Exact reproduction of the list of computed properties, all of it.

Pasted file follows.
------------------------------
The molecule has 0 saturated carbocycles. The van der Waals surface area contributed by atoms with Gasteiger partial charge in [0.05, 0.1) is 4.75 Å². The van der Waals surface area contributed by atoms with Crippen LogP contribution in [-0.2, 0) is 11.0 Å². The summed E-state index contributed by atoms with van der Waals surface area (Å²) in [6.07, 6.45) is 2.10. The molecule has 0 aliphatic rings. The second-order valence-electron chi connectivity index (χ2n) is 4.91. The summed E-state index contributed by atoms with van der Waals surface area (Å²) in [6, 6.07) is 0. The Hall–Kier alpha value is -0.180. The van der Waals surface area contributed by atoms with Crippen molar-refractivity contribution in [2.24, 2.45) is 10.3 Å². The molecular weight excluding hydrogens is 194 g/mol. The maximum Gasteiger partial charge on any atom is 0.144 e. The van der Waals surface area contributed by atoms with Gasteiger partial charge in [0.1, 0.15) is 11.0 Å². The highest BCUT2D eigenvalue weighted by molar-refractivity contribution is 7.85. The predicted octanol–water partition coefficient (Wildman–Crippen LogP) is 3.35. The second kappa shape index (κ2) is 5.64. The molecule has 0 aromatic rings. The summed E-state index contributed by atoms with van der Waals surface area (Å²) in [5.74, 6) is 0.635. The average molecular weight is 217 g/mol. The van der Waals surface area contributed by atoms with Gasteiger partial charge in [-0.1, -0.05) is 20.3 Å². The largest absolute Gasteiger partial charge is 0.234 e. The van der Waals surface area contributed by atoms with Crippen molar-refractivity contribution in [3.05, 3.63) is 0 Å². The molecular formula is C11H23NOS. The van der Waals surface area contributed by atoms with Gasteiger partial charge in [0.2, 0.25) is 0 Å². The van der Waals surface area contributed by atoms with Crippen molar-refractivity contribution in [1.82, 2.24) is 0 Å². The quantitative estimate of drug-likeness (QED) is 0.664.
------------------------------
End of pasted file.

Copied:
The molecule has 0 saturated carbocycles. The van der Waals surface area contributed by atoms with Gasteiger partial charge in [0.05, 0.1) is 4.75 Å². The van der Waals surface area contributed by atoms with Crippen LogP contribution in [-0.2, 0) is 11.0 Å². The summed E-state index contributed by atoms with van der Waals surface area (Å²) in [6.07, 6.45) is 2.10. The molecule has 0 aliphatic rings. The second-order valence-electron chi connectivity index (χ2n) is 4.91. The summed E-state index contributed by atoms with van der Waals surface area (Å²) in [6, 6.07) is 0. The Hall–Kier alpha value is -0.180. The van der Waals surface area contributed by atoms with Crippen molar-refractivity contribution in [2.24, 2.45) is 10.3 Å². The molecular weight excluding hydrogens is 194 g/mol. The maximum Gasteiger partial charge on any atom is 0.144 e. The van der Waals surface area contributed by atoms with Gasteiger partial charge in [0.1, 0.15) is 11.0 Å². The highest BCUT2D eigenvalue weighted by molar-refractivity contribution is 7.85. The predicted octanol–water partition coefficient (Wildman–Crippen LogP) is 3.35. The second kappa shape index (κ2) is 5.64. The molecule has 0 aromatic rings. The summed E-state index contributed by atoms with van der Waals surface area (Å²) in [5.74, 6) is 0.635. The average molecular weight is 217 g/mol. The van der Waals surface area contributed by atoms with Gasteiger partial charge in [-0.1, -0.05) is 20.3 Å². The largest absolute Gasteiger partial charge is 0.234 e. The van der Waals surface area contributed by atoms with Crippen molar-refractivity contribution in [3.05, 3.63) is 0 Å². The molecular formula is C11H23NOS. The van der Waals surface area contributed by atoms with Gasteiger partial charge in [0.2, 0.25) is 0 Å². The van der Waals surface area contributed by atoms with Crippen molar-refractivity contribution in [1.82, 2.24) is 0 Å². The quantitative estimate of drug-likeness (QED) is 0.664.